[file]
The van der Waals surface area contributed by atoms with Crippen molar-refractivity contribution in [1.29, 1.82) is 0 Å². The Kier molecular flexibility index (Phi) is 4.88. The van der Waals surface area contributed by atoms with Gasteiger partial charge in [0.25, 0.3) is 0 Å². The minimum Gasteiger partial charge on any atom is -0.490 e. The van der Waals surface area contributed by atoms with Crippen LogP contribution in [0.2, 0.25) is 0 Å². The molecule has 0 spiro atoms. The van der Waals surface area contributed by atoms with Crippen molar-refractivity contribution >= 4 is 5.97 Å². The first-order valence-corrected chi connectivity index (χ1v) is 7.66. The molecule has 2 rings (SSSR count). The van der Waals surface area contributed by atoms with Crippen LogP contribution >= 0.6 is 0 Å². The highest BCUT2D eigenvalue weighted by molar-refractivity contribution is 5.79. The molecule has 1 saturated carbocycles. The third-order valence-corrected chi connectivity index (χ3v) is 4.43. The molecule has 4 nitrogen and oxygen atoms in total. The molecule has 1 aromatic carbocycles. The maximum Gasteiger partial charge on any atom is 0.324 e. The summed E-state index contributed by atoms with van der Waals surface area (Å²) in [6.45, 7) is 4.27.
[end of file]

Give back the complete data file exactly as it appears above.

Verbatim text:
The van der Waals surface area contributed by atoms with Crippen molar-refractivity contribution in [1.29, 1.82) is 0 Å². The Kier molecular flexibility index (Phi) is 4.88. The van der Waals surface area contributed by atoms with Gasteiger partial charge in [0.25, 0.3) is 0 Å². The minimum Gasteiger partial charge on any atom is -0.490 e. The van der Waals surface area contributed by atoms with Crippen LogP contribution in [0.2, 0.25) is 0 Å². The molecule has 0 spiro atoms. The van der Waals surface area contributed by atoms with Crippen molar-refractivity contribution >= 4 is 5.97 Å². The first-order valence-corrected chi connectivity index (χ1v) is 7.66. The molecule has 2 rings (SSSR count). The van der Waals surface area contributed by atoms with Crippen LogP contribution >= 0.6 is 0 Å². The highest BCUT2D eigenvalue weighted by molar-refractivity contribution is 5.79. The molecule has 1 saturated carbocycles. The third-order valence-corrected chi connectivity index (χ3v) is 4.43. The molecule has 4 nitrogen and oxygen atoms in total. The molecule has 1 aromatic carbocycles. The maximum Gasteiger partial charge on any atom is 0.324 e. The summed E-state index contributed by atoms with van der Waals surface area (Å²) in [6.45, 7) is 4.27.